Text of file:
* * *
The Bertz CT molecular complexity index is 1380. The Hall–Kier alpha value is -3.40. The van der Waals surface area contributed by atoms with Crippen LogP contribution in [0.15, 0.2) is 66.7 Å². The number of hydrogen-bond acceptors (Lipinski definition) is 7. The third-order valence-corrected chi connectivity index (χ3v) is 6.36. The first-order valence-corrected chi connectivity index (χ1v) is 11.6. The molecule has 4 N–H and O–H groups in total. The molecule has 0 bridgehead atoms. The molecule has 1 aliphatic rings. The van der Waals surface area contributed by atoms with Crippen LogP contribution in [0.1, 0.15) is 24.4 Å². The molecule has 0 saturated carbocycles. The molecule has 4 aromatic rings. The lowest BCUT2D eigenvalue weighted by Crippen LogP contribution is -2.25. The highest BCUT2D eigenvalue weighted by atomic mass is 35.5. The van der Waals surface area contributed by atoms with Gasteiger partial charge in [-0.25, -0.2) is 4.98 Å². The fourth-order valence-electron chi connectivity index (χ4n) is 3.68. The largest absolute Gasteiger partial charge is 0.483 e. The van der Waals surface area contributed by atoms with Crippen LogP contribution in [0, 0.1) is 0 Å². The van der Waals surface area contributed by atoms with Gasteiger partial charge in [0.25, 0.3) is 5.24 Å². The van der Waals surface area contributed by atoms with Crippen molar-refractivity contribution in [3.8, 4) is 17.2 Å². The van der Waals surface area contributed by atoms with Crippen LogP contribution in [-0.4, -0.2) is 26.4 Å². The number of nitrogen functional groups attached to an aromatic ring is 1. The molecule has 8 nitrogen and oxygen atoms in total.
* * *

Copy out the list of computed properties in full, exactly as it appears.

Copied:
The Bertz CT molecular complexity index is 1380. The Hall–Kier alpha value is -3.40. The van der Waals surface area contributed by atoms with Crippen LogP contribution in [0.15, 0.2) is 66.7 Å². The number of hydrogen-bond acceptors (Lipinski definition) is 7. The third-order valence-corrected chi connectivity index (χ3v) is 6.36. The first-order valence-corrected chi connectivity index (χ1v) is 11.6. The molecule has 4 N–H and O–H groups in total. The molecule has 0 bridgehead atoms. The molecule has 1 aliphatic rings. The van der Waals surface area contributed by atoms with Crippen LogP contribution in [0.1, 0.15) is 24.4 Å². The molecule has 0 saturated carbocycles. The molecule has 4 aromatic rings. The lowest BCUT2D eigenvalue weighted by Crippen LogP contribution is -2.25. The highest BCUT2D eigenvalue weighted by atomic mass is 35.5. The van der Waals surface area contributed by atoms with Gasteiger partial charge in [-0.25, -0.2) is 4.98 Å². The fourth-order valence-electron chi connectivity index (χ4n) is 3.68. The largest absolute Gasteiger partial charge is 0.483 e. The van der Waals surface area contributed by atoms with Crippen LogP contribution in [0, 0.1) is 0 Å². The van der Waals surface area contributed by atoms with Gasteiger partial charge in [0.25, 0.3) is 5.24 Å². The van der Waals surface area contributed by atoms with Crippen molar-refractivity contribution in [3.8, 4) is 17.2 Å². The van der Waals surface area contributed by atoms with Crippen LogP contribution in [-0.4, -0.2) is 26.4 Å². The number of nitrogen functional groups attached to an aromatic ring is 1. The molecule has 8 nitrogen and oxygen atoms in total.